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Thursday, September 27, 2012

Public briefed on big health shake-up

llanblogger special report

There will definitely be no in-patient beds or minor injuries unit in the new primary care centre proposed to replace Llangollen Cottage Hospital.

And the planned new centre would not be open before the hospital is closed.
However, every effort would be made to provide services lost from the hospital in the local area.
These were the main messages which came from health chiefs at Wednesday evening’s public briefing at Llangollen Town Hall on proposed service changes across the region.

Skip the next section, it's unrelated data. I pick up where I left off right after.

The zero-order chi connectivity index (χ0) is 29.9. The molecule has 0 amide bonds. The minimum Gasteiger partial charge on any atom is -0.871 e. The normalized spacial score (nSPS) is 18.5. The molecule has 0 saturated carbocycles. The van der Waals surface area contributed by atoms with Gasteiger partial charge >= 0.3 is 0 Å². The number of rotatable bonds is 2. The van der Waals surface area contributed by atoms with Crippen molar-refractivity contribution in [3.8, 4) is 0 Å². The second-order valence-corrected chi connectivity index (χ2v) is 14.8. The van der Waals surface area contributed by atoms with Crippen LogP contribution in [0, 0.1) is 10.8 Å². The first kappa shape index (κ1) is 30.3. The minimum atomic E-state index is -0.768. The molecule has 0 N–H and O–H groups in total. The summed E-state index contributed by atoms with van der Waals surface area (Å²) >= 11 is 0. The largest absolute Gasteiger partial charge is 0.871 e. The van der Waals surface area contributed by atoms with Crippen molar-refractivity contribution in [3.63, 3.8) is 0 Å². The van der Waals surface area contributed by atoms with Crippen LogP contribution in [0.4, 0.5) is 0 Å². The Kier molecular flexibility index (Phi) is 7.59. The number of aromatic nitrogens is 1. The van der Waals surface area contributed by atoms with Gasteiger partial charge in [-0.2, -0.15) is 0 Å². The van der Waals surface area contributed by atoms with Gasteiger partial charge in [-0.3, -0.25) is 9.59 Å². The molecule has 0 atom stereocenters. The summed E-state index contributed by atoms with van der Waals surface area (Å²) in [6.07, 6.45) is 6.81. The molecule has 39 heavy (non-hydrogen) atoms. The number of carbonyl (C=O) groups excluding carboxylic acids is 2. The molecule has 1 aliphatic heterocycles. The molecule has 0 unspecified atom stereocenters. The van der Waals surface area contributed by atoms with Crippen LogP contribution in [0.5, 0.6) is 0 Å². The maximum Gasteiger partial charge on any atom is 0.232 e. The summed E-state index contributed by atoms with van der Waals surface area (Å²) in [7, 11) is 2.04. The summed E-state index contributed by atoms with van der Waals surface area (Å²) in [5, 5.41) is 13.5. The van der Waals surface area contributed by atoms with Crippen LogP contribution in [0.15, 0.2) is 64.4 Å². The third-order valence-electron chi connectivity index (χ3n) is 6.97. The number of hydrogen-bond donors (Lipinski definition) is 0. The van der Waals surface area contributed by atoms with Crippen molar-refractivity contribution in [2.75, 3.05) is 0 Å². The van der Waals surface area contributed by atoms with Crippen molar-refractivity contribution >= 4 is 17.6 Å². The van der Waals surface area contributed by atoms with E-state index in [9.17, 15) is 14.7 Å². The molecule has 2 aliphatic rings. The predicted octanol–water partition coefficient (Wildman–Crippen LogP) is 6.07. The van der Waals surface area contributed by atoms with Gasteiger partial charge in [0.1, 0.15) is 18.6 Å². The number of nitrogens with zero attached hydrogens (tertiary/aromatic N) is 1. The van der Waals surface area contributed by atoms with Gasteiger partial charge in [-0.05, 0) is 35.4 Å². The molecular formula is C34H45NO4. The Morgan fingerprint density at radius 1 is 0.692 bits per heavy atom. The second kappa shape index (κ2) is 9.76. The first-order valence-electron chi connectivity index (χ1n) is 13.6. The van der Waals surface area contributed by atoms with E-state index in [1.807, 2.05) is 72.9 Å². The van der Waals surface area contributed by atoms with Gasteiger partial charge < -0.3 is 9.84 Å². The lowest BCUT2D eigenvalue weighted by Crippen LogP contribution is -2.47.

The 6pm gathering was the last of three sessions held at the same venue during the day and attracted just over 20 local people.
* Geoff Lang.
Soundings taken at these and similar meetings across the region will be taken into consideration before the Betsi Cadwaladr University Health Board, which is proposing the changes, makes up its mind on what exactly will happen, possibly in December.
Seven key members of the board were on the panel.
Director of primary, community and mental health Geoff Lang outlined plans to close the Cottage Hospital and replace it with a new “extended primary care centre”.
From the new facility, he said, social services, the voluntary sector and mental health staff could work closer with resident the resident team of professionals.
While there are currently 10 in-patient beds at the hospital, Mr Lang was clear there would be none in the new centre, with localised in-patient services being provided instead at Chirk Hospital or, for the elderly, in private care homes where these were closer to their homes.